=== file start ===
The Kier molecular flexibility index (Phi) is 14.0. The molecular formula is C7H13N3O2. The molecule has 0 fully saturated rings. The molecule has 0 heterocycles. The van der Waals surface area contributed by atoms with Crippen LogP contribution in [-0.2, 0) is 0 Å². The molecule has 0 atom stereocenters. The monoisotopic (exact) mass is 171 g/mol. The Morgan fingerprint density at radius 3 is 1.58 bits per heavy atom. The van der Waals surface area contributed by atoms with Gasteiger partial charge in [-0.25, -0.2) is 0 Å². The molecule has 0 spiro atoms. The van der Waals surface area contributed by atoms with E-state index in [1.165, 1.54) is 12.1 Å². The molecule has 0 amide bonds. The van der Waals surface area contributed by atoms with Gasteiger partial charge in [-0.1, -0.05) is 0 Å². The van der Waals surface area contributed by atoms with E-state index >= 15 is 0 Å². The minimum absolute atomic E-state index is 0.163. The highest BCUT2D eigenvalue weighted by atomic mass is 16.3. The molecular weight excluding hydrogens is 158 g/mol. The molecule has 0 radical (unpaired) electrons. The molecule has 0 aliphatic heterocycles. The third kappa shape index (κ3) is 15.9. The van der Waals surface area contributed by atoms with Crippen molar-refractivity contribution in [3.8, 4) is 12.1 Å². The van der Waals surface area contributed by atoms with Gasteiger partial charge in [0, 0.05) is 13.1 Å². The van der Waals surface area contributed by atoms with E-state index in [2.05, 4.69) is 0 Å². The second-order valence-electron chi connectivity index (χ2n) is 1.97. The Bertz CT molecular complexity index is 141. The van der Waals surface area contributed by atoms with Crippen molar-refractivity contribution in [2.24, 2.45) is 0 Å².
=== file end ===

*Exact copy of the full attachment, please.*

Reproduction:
The Kier molecular flexibility index (Phi) is 14.0. The molecular formula is C7H13N3O2. The molecule has 0 fully saturated rings. The molecule has 0 heterocycles. The van der Waals surface area contributed by atoms with Crippen LogP contribution in [-0.2, 0) is 0 Å². The molecule has 0 atom stereocenters. The monoisotopic (exact) mass is 171 g/mol. The Morgan fingerprint density at radius 3 is 1.58 bits per heavy atom. The van der Waals surface area contributed by atoms with Gasteiger partial charge in [-0.25, -0.2) is 0 Å². The molecule has 0 spiro atoms. The van der Waals surface area contributed by atoms with E-state index in [1.165, 1.54) is 12.1 Å². The molecule has 0 amide bonds. The van der Waals surface area contributed by atoms with Gasteiger partial charge in [-0.1, -0.05) is 0 Å². The van der Waals surface area contributed by atoms with E-state index >= 15 is 0 Å². The minimum absolute atomic E-state index is 0.163. The highest BCUT2D eigenvalue weighted by atomic mass is 16.3. The molecular weight excluding hydrogens is 158 g/mol. The molecule has 0 radical (unpaired) electrons. The molecule has 0 aliphatic heterocycles. The third kappa shape index (κ3) is 15.9. The van der Waals surface area contributed by atoms with Crippen molar-refractivity contribution in [3.8, 4) is 12.1 Å². The van der Waals surface area contributed by atoms with Gasteiger partial charge in [0, 0.05) is 13.1 Å². The van der Waals surface area contributed by atoms with E-state index in [2.05, 4.69) is 0 Å². The second-order valence-electron chi connectivity index (χ2n) is 1.97. The Bertz CT molecular complexity index is 141. The van der Waals surface area contributed by atoms with Crippen molar-refractivity contribution in [2.24, 2.45) is 0 Å².